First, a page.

Outdated information on Zillow, Trulia, and similar sites is also harmful. I regularly receive inquires from prospective buyers who’ve seen this or that property for sale on Zillow. When I look it up I find that the property is in escrow, or was recently sold, or was sold literally years earlier. Occasionally there are property addresses that don’t even exist. And when people get the truth they are often skeptical. If it was on Zillow, they wrongly assume, it must be correct.
The Realtors associations that publish MLS listings have strict standards, and those standards are meant to protect the public and to protect the reputations of member Realtors. The listings must contain accurate information and measurements. The listings may not have any misleading sales language or cross-promotions with other businesses. San Diego MLS Listings must be removed from the MLS within 48 hours after an offer is accepted from a potential buyer. Short sales and foreclosures with accepted offers awaiting bank approval must be re-categorized in "Contingent" status rather than remain on the MLS as an active "for sale" listing. There is a whole book of rules that Realtors must follow with regard to MLS listings and advertising. Yet the rules don’t apply to the listing aggregators. Public beware.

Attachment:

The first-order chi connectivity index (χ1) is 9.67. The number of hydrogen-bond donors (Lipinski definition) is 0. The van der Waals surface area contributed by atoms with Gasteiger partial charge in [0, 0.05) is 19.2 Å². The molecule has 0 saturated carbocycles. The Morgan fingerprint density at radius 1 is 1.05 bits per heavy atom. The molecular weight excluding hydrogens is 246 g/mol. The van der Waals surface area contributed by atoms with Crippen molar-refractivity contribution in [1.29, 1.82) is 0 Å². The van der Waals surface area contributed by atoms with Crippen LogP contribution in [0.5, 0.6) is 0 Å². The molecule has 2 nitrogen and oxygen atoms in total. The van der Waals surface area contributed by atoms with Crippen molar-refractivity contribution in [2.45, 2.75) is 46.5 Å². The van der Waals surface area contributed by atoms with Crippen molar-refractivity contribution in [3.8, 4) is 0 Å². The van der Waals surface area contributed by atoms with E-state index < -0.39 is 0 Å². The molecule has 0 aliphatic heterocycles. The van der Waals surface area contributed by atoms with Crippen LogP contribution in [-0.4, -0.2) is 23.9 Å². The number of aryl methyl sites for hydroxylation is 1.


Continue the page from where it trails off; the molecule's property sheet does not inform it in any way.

Local Real Estate Sites More Accurate
Fortunately the public does have access to legitimate MLS listing information. Individual Realtors and real estate brokers have access to MLS data feeds. The individual agents and local real estate brokers publish those MLS data feeds directly to their websites with the help of IDX and RETS service providers. The information on these individual agent and local brokerage websites is almost always more timely and accurate than the information found on Zillow or Trulia. Realtors who do not comply with the MLS listing rules on their websites can lose their Realtor membership and MLS service. There has been no such incentive for the listing aggregators.
The MLS listing syndicators can expect increased resistance from other local associations of Realtors. The syndicators have been profiting from the work of Realtors by selling advertising placement to the Realtors themselves. The syndicated websites tend to confuse the public regarding the identity of the listing agents. The MLS listings published by the syndicators are mixed in with inaccurate and unreliable data that the syndicators gather from other sources. As a result, the reputations of Realtors and the Realtor Multiple Listing Services are compromised. In the real estate business, reputation and reliability are critical factors in every Realtor’s career. Realtors and the public at large should be concerned, and support efforts to bring the listing aggregators under more reasonable control.